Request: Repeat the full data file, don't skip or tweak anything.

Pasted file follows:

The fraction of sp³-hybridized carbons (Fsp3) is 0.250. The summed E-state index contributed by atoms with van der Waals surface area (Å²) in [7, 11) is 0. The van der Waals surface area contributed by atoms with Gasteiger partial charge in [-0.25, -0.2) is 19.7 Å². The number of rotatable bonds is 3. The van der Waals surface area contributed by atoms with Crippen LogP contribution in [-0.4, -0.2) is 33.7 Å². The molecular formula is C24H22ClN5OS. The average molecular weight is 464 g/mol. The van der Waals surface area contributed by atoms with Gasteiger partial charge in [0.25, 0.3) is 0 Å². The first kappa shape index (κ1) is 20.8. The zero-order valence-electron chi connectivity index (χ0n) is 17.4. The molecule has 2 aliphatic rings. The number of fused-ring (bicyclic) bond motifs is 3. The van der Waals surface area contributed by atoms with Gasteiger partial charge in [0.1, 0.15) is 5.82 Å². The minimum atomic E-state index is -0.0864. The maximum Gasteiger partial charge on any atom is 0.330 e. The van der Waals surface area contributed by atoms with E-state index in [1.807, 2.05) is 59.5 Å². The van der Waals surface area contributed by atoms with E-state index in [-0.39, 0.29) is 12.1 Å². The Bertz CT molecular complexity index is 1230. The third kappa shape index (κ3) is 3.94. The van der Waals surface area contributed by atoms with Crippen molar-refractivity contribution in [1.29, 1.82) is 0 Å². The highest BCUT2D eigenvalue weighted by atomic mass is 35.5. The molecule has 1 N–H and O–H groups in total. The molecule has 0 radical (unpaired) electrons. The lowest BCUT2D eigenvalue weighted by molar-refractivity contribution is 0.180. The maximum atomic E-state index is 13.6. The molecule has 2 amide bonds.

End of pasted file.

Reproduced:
The fraction of sp³-hybridized carbons (Fsp3) is 0.250. The summed E-state index contributed by atoms with van der Waals surface area (Å²) in [7, 11) is 0. The van der Waals surface area contributed by atoms with Gasteiger partial charge in [-0.25, -0.2) is 19.7 Å². The number of rotatable bonds is 3. The van der Waals surface area contributed by atoms with Crippen LogP contribution in [-0.4, -0.2) is 33.7 Å². The molecular formula is C24H22ClN5OS. The average molecular weight is 464 g/mol. The van der Waals surface area contributed by atoms with Gasteiger partial charge in [0.25, 0.3) is 0 Å². The first kappa shape index (κ1) is 20.8. The zero-order valence-electron chi connectivity index (χ0n) is 17.4. The molecule has 2 aliphatic rings. The number of fused-ring (bicyclic) bond motifs is 3. The van der Waals surface area contributed by atoms with Gasteiger partial charge in [0.1, 0.15) is 5.82 Å². The minimum atomic E-state index is -0.0864. The maximum Gasteiger partial charge on any atom is 0.330 e. The van der Waals surface area contributed by atoms with E-state index in [1.807, 2.05) is 59.5 Å². The van der Waals surface area contributed by atoms with E-state index in [-0.39, 0.29) is 12.1 Å². The Bertz CT molecular complexity index is 1230. The third kappa shape index (κ3) is 3.94. The van der Waals surface area contributed by atoms with Crippen molar-refractivity contribution in [1.29, 1.82) is 0 Å². The highest BCUT2D eigenvalue weighted by atomic mass is 35.5. The molecule has 1 N–H and O–H groups in total. The molecule has 0 radical (unpaired) electrons. The lowest BCUT2D eigenvalue weighted by molar-refractivity contribution is 0.180. The maximum atomic E-state index is 13.6. The molecule has 2 amide bonds.